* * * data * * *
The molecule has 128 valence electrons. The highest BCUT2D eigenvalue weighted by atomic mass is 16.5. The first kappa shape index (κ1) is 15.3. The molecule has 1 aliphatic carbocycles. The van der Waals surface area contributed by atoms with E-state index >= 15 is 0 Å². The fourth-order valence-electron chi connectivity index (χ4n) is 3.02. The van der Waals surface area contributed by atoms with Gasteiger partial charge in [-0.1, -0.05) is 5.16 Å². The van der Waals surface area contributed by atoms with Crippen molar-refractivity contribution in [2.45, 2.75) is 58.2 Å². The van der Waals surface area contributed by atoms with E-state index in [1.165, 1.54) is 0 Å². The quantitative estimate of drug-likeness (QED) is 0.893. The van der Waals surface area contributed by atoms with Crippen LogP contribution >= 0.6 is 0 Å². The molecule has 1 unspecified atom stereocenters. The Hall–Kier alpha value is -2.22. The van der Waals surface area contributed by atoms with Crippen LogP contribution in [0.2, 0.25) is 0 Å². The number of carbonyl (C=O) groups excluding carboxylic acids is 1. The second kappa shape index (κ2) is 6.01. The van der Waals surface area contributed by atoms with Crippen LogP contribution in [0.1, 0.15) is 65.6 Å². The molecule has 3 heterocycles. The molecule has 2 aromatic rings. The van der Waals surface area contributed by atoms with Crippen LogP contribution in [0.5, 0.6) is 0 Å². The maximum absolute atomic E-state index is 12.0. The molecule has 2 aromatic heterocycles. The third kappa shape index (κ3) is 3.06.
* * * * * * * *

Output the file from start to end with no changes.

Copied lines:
The molecule has 128 valence electrons. The highest BCUT2D eigenvalue weighted by atomic mass is 16.5. The first kappa shape index (κ1) is 15.3. The molecule has 1 aliphatic carbocycles. The van der Waals surface area contributed by atoms with E-state index >= 15 is 0 Å². The fourth-order valence-electron chi connectivity index (χ4n) is 3.02. The van der Waals surface area contributed by atoms with Gasteiger partial charge in [-0.1, -0.05) is 5.16 Å². The van der Waals surface area contributed by atoms with Crippen molar-refractivity contribution in [2.45, 2.75) is 58.2 Å². The van der Waals surface area contributed by atoms with E-state index in [1.165, 1.54) is 0 Å². The quantitative estimate of drug-likeness (QED) is 0.893. The van der Waals surface area contributed by atoms with Crippen LogP contribution >= 0.6 is 0 Å². The molecule has 1 unspecified atom stereocenters. The Hall–Kier alpha value is -2.22. The van der Waals surface area contributed by atoms with Crippen LogP contribution in [0.2, 0.25) is 0 Å². The number of carbonyl (C=O) groups excluding carboxylic acids is 1. The second kappa shape index (κ2) is 6.01. The van der Waals surface area contributed by atoms with Crippen LogP contribution in [0.1, 0.15) is 65.6 Å². The molecule has 3 heterocycles. The molecule has 2 aromatic rings. The van der Waals surface area contributed by atoms with Crippen LogP contribution in [0.5, 0.6) is 0 Å². The maximum absolute atomic E-state index is 12.0. The molecule has 2 aromatic heterocycles. The third kappa shape index (κ3) is 3.06.